I recently created an interactive Excel workbook via the tools I have talked about on this blog. I wanted to add a small snippet of VBA to the resulting file but was not sure exactly how to do this. Fortunately XlsxWriter saves us again with the ability to extract VBA from an existing file into a standalone binary file and insert insert in another file. The Working with VBA Macros documentation is pretty clear but here is a quick sample.

Use the vba_extract.py file (included with XlsxWriter) to strip out the VBA from an existing Excel file:

vba_extract.py source_file.xlsm
Extracted vbaProject.bin

Using similar code to the example above, here is how to add this file into your Excel output.

import pandas as pd

sales_df = pd.read_excel('https://github.com/chris1610/pbpython/blob/master/data/sample-salesv3.xlsx?raw=true')
sales_summary = sales_df.groupby(['name'])['ext price'].agg(['sum', 'mean'])
# Reset the index for consistency when saving in Excel
sales_summary.reset_index(inplace=True)
writer = pd.ExcelWriter('sales_summary.xlsx', engine='xlsxwriter')
sales_summary.to_excel(writer, 'summary', index=False)
workbook = writer.book
workbook.add_vba_project('vbaProject.bin')
writer.save()

Astute readers will notice that the output is saved as a .XLSX file but Excel will need the file to have an .XLSM extension in order for it to execute the VBA code.

Unfortunately if you try to save it as an XLSM like this:

writer = pd.ExcelWriter('sales_summary.xlsm', engine='xlsxwriter')

You get this error:

ValueError: Invalid extension for engine 'xlsxwriter': 'xlsm'

One solution is to rename the file using os.rename but another (simpler) option is to assign the desired name to the filename attribute:

writer = pd.ExcelWriter('sales_summary.xlsx', engine='xlsxwriter')
sales_summary.to_excel(writer, 'summary', index=False)
workbook = writer.book
workbook.filename = 'sales_summary.xlsm'
workbook.add_vba_project('vbaProject.bin')
writer.save()

This approach feels a little hackish but is the simplest fix for this issue. Even with this minor inconvenience, this is a really powerful feature that will allow you to make really robust Excel-based solutions with your python scripts.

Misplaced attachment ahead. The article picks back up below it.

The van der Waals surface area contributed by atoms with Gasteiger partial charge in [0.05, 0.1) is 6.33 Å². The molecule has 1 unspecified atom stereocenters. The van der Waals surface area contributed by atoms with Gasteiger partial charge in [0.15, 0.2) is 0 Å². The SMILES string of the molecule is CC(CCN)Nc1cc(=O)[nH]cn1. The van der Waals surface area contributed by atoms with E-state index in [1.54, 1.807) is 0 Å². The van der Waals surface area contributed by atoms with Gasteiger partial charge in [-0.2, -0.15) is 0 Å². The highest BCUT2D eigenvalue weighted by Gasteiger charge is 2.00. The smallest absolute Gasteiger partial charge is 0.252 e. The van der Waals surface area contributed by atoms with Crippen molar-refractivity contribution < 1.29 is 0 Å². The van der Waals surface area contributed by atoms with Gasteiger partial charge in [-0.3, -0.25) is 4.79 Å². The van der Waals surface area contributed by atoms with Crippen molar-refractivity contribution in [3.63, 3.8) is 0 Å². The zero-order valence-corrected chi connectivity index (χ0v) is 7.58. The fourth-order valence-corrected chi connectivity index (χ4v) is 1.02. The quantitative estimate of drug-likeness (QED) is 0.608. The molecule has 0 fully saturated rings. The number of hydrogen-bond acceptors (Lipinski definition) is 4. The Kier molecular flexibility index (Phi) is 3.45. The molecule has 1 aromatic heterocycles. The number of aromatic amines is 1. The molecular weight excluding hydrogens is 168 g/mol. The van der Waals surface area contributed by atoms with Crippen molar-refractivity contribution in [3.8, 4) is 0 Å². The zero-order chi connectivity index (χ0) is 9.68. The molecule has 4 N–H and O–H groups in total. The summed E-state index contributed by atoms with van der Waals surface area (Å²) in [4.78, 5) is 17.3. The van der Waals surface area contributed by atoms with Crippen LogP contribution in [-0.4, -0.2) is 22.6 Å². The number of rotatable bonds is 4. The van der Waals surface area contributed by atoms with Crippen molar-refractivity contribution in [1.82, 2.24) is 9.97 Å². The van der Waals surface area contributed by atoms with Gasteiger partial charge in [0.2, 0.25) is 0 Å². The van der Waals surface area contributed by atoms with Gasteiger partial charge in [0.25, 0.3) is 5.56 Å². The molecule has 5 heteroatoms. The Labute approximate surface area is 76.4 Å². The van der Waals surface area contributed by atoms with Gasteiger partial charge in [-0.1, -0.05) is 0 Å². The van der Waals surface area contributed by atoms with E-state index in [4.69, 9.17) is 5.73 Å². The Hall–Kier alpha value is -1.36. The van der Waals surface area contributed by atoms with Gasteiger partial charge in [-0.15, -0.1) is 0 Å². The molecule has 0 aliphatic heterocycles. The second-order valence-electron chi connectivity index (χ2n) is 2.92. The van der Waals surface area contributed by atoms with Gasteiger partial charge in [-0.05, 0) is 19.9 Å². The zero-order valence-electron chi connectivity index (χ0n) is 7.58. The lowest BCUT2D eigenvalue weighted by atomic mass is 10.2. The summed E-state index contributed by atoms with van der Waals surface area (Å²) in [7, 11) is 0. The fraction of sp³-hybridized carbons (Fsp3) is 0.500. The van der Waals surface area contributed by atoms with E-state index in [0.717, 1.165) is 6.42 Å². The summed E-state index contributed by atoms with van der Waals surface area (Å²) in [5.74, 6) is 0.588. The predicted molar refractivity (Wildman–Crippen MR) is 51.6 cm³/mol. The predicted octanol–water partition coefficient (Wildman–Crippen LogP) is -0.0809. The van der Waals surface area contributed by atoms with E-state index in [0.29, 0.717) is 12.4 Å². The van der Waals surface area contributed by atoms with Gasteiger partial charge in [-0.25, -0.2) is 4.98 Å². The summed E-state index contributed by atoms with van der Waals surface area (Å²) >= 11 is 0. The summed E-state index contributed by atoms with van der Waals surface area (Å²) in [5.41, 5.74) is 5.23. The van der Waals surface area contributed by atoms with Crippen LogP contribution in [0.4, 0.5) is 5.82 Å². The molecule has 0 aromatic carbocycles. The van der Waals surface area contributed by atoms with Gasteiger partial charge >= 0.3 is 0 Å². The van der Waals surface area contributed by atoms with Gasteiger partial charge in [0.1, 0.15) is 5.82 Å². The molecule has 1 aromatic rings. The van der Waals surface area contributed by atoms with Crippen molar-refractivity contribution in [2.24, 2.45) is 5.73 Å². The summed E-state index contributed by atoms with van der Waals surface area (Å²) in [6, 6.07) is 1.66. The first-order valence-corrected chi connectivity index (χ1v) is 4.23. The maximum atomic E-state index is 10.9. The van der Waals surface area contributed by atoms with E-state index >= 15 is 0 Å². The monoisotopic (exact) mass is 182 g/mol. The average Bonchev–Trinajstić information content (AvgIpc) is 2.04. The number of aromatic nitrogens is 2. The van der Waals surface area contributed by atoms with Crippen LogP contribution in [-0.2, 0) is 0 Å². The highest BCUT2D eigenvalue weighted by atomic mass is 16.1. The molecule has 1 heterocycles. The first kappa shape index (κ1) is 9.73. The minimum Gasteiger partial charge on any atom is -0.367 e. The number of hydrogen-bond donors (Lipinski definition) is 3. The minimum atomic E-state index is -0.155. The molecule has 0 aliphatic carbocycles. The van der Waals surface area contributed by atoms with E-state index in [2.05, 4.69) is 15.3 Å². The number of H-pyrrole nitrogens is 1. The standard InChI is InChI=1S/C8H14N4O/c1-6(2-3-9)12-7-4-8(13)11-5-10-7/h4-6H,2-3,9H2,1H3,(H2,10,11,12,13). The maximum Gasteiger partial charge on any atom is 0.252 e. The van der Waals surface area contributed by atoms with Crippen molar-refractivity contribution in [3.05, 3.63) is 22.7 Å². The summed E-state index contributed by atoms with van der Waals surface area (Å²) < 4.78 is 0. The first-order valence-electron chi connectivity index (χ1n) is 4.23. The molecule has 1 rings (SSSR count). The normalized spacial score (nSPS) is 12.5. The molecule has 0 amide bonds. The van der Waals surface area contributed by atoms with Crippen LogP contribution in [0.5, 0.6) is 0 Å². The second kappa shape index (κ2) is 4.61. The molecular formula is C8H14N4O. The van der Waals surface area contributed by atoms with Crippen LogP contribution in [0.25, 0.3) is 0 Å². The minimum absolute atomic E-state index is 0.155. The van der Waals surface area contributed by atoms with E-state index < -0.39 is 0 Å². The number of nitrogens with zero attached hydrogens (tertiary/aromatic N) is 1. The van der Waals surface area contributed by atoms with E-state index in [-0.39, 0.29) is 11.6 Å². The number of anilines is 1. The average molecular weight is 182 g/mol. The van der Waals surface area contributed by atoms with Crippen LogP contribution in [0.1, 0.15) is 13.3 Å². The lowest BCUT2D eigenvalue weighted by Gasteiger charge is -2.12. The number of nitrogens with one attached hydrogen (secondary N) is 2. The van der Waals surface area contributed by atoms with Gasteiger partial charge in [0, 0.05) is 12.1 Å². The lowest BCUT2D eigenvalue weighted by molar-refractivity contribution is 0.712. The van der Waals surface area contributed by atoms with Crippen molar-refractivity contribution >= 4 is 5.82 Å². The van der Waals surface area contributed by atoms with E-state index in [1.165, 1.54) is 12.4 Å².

Copying Excel Worksheets using COM

XlsxWriter allows you to create an Excel file from scratch but it does not support copying data from an existing workbook and including it in a new file. The best way to do this is to use win32com to automate that portion of Excel. The downside to this approach is that you can only use win32com on a Windows OS but if you find yourself in the situation where you want to merge two files together, at least there are options.

One of the main reasons I would use this approach is for when I have a sheet with a lot of complex formatting or structure that is easy to change in Excel but difficult to program with XlsxWriter. You can choose to created your “template” file and merge it it with the custom work you may have done in python.

This example is based on this Stack Overflow response. The purpose of the code is to copy in a standard “Instructions” sheet into the sales_summary file we created using pandas.

from win32com.client import DispatchEx

excel = DispatchEx('Excel.Application')
excel.Visible = False
workbook_1 = excel.Workbooks.Open(r'C:\full\path\to\sales_summary.xlsx')
workbook_2 = excel.Workbooks.Open(r'C:\full\path\to\sales_template.xlsx')
workbook_2.Worksheets("Instructions").Move(Before=workbook_1.Worksheets("summary"))
workbook_1.SaveAs(r'C:\full\path\to\sales_summary_complete.xlsx')
excel.Application.Quit()
del excel

There are a couple of things to keep in mind with this code:

  • You need to have pywin32 installed - I recommend using anaconda for your python distribution
  • You need to use the full path to the Excel files
  • When you save the new file, Excel may pop up a dialog box asking you to verify that it can overwrite the existing file. You should handle that appropriately in your script

I personally find that working with win32com is finicky so I try to minimize it but it is a handy tool to have in your coding arsenal.

Summary

Like any tool, Excel can be abused and can result in some unmaintainable worksheets “from hell.” However, just because Excel can be a problem, you should recognize when it is the right solution for your business situation. Excel will continue to have a dominant place in the business software ecosystem. This article should help you further improve the quality of the Excel-based solutions you develop with python and pandas.

Updates

  • 12-7-2015 - Updated code on github so that the table size is dynamically calculated.